The most recent national championship to be held at Inverness Club was the 2011 U.S. Senior Open — won by Olin Browne.  The next two major events scheduled for Inverness Club are the 2019 U.S. Junior Amateur and the LPGA’s Solheim Cup in 2021.  It seems that golf’s best players have come to Inverness Club at least once in their playing careers.  The many pictures hanging on the interior walls of the clubhouse provide the proof of visits to Inverness Club by the game’s greatest players, some of whom have also emerged victorious.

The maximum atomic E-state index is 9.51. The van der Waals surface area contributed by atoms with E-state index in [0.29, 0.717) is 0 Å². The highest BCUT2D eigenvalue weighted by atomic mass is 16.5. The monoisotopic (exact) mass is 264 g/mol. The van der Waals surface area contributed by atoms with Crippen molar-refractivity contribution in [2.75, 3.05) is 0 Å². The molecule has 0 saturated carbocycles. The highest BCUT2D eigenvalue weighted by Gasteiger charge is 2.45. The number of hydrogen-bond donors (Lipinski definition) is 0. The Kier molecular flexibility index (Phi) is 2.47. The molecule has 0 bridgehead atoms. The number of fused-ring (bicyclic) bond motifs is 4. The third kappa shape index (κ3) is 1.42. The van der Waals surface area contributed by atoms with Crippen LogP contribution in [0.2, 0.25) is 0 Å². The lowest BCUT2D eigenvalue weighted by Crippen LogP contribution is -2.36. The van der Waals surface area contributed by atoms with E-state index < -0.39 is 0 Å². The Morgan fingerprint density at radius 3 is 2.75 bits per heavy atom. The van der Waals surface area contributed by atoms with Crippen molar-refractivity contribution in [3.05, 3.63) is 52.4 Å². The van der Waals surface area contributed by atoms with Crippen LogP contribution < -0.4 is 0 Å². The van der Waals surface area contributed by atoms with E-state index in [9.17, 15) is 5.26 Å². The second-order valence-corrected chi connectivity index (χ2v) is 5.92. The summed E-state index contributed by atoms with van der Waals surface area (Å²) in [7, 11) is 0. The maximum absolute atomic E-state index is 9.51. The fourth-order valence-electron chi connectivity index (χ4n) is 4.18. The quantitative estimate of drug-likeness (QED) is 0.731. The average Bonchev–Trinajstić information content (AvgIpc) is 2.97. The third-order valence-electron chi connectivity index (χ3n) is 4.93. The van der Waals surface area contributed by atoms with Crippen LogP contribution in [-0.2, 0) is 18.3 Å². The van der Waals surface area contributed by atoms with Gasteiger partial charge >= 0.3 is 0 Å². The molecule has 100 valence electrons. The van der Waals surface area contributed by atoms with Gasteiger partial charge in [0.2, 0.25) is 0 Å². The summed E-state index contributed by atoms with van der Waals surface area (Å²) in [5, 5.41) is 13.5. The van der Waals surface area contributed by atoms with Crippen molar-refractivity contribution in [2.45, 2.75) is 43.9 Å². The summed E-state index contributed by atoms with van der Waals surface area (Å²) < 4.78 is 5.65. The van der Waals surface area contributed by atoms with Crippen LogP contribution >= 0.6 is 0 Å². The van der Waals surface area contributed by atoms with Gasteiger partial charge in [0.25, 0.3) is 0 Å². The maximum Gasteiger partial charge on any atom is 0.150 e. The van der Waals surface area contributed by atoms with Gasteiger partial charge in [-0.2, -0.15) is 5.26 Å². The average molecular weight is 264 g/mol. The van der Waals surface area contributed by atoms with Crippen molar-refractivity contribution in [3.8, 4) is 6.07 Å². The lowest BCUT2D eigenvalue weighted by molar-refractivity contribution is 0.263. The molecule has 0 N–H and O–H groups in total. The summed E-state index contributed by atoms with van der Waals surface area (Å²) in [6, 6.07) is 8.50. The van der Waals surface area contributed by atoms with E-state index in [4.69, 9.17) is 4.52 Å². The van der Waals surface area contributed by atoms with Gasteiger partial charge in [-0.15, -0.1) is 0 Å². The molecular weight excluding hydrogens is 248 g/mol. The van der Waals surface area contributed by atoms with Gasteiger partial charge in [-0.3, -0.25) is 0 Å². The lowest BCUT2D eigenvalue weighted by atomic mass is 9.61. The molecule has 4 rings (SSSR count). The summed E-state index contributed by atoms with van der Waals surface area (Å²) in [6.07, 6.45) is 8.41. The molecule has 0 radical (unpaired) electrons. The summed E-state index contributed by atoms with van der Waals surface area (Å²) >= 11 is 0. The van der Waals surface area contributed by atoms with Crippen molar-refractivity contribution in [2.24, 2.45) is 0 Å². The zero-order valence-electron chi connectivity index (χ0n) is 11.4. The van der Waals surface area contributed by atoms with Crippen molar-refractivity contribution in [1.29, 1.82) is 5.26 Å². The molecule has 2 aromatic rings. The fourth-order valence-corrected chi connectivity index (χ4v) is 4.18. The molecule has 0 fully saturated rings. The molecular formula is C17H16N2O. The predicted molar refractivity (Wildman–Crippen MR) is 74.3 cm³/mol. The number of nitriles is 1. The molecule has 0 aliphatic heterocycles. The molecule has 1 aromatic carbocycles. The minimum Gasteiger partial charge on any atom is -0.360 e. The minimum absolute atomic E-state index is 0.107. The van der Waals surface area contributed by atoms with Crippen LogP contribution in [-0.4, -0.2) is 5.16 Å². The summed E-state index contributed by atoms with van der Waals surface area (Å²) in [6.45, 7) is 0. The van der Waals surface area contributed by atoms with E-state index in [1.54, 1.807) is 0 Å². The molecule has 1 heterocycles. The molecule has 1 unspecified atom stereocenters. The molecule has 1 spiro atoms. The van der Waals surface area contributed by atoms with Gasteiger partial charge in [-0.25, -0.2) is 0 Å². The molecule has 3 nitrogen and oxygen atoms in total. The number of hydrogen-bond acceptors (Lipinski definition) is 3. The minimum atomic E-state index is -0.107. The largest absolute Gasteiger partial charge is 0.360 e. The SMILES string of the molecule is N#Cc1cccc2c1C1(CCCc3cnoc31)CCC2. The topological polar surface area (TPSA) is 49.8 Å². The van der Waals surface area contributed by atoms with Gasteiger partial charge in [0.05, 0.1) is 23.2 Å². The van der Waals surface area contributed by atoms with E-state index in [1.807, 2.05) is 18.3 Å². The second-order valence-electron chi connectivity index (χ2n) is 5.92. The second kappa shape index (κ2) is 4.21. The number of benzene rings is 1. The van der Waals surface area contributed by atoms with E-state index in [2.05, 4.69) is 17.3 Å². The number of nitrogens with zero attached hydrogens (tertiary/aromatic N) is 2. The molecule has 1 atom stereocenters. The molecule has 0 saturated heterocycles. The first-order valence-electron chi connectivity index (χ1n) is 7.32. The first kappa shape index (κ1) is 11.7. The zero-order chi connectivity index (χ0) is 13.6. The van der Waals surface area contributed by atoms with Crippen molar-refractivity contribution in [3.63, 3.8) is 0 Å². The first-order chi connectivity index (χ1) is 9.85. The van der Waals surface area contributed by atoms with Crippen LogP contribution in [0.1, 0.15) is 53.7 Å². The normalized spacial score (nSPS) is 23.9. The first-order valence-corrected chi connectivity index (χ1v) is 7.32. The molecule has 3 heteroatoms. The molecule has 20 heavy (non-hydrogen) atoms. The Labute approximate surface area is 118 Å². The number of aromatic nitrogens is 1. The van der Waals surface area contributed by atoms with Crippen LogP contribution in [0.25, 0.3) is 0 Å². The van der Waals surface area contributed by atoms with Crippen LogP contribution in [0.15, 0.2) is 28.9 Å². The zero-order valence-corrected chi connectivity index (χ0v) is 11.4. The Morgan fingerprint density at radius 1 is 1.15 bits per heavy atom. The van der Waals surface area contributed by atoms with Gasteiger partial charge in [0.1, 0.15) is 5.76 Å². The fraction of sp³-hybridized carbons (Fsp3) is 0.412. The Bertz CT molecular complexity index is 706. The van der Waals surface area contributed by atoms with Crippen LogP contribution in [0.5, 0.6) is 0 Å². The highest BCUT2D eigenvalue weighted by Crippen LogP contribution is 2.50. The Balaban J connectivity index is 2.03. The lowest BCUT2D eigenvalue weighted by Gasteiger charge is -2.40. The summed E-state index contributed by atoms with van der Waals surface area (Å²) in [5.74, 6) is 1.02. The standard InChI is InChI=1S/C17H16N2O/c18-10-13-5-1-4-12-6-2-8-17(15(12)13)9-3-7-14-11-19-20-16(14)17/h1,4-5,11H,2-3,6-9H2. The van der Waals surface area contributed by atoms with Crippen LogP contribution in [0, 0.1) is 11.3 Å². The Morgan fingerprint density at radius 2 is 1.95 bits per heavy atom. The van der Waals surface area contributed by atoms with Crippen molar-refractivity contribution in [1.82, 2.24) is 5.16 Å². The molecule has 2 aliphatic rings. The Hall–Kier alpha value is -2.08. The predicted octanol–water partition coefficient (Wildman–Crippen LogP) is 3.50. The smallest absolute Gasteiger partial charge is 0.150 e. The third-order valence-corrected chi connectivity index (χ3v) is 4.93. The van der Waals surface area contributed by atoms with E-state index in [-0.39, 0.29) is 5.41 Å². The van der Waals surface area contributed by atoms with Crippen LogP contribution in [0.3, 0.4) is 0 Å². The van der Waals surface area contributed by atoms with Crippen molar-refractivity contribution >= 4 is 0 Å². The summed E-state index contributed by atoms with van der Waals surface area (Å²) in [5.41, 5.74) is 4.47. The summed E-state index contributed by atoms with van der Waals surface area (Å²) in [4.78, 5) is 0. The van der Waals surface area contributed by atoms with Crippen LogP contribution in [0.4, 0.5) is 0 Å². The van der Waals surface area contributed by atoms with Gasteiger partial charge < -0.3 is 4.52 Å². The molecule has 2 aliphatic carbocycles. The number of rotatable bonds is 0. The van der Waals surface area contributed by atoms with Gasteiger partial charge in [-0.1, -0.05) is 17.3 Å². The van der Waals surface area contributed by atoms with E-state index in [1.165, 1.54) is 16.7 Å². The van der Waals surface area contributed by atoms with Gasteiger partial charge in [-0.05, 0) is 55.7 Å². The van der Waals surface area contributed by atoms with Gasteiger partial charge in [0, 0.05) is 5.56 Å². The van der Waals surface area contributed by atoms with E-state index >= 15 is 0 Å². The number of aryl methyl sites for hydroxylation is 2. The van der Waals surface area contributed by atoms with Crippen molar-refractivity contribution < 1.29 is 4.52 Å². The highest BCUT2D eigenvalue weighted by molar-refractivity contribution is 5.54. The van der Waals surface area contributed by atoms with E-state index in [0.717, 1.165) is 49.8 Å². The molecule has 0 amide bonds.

As a course, Inverness Club demands the best and it rewards the best, thanks to legendary golf course architect Donald Ross.  Very few golf courses offer as many tees as Inverness – green, white, blue, silver, red, gold, and black.  The most forward tees are green which measure 4,565 yards while the championship tees are black which measure 7,323 yards.  If you don’t like par fours, then Inverness Club might not be your cup of tea, as it opens with a quartet of par fours in the first five holes and closes with five consecutive par fours.  There are just two par five holes on the course – one on the front nine and one on the back nine — and only a trio of par threes.  For the most part, Inverness is a fader’s paradise.  Case in point, Paul Azinger (1993 PGA Championship winner at Inverness) and Brue Lietzke (2003 U.S. Senior Open winner at Inverness) are well known faders of the golf ball.  The course has a handful of blind shots, but for the most part, your next destination is always within the range of your eyesight.  While the greens may be a touch on the small side, that provides ample opportunities for players to get up and down in two from any greenside location.